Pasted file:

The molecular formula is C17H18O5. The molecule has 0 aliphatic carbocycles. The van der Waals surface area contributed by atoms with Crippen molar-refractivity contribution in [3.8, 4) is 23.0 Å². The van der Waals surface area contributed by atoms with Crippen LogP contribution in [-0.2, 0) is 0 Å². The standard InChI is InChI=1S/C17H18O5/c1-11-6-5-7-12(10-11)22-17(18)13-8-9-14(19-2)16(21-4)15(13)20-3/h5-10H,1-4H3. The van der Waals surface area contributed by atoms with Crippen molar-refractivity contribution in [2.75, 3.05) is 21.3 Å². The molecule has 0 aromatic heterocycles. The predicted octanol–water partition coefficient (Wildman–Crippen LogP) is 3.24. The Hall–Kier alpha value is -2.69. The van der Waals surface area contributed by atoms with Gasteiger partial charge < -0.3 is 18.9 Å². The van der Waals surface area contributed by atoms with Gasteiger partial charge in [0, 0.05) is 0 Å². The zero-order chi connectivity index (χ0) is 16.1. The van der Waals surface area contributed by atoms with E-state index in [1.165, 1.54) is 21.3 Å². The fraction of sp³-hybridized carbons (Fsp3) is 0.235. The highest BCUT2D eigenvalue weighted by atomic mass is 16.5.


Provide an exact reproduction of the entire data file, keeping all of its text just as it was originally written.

The molecular formula is C17H18O5. The molecule has 0 aliphatic carbocycles. The van der Waals surface area contributed by atoms with Crippen molar-refractivity contribution in [3.8, 4) is 23.0 Å². The van der Waals surface area contributed by atoms with Crippen LogP contribution in [-0.2, 0) is 0 Å². The standard InChI is InChI=1S/C17H18O5/c1-11-6-5-7-12(10-11)22-17(18)13-8-9-14(19-2)16(21-4)15(13)20-3/h5-10H,1-4H3. The van der Waals surface area contributed by atoms with Crippen molar-refractivity contribution in [2.75, 3.05) is 21.3 Å². The molecule has 0 aromatic heterocycles. The predicted octanol–water partition coefficient (Wildman–Crippen LogP) is 3.24. The Hall–Kier alpha value is -2.69. The van der Waals surface area contributed by atoms with Gasteiger partial charge < -0.3 is 18.9 Å². The van der Waals surface area contributed by atoms with Gasteiger partial charge in [0, 0.05) is 0 Å². The zero-order chi connectivity index (χ0) is 16.1. The van der Waals surface area contributed by atoms with E-state index in [1.165, 1.54) is 21.3 Å². The fraction of sp³-hybridized carbons (Fsp3) is 0.235. The highest BCUT2D eigenvalue weighted by atomic mass is 16.5.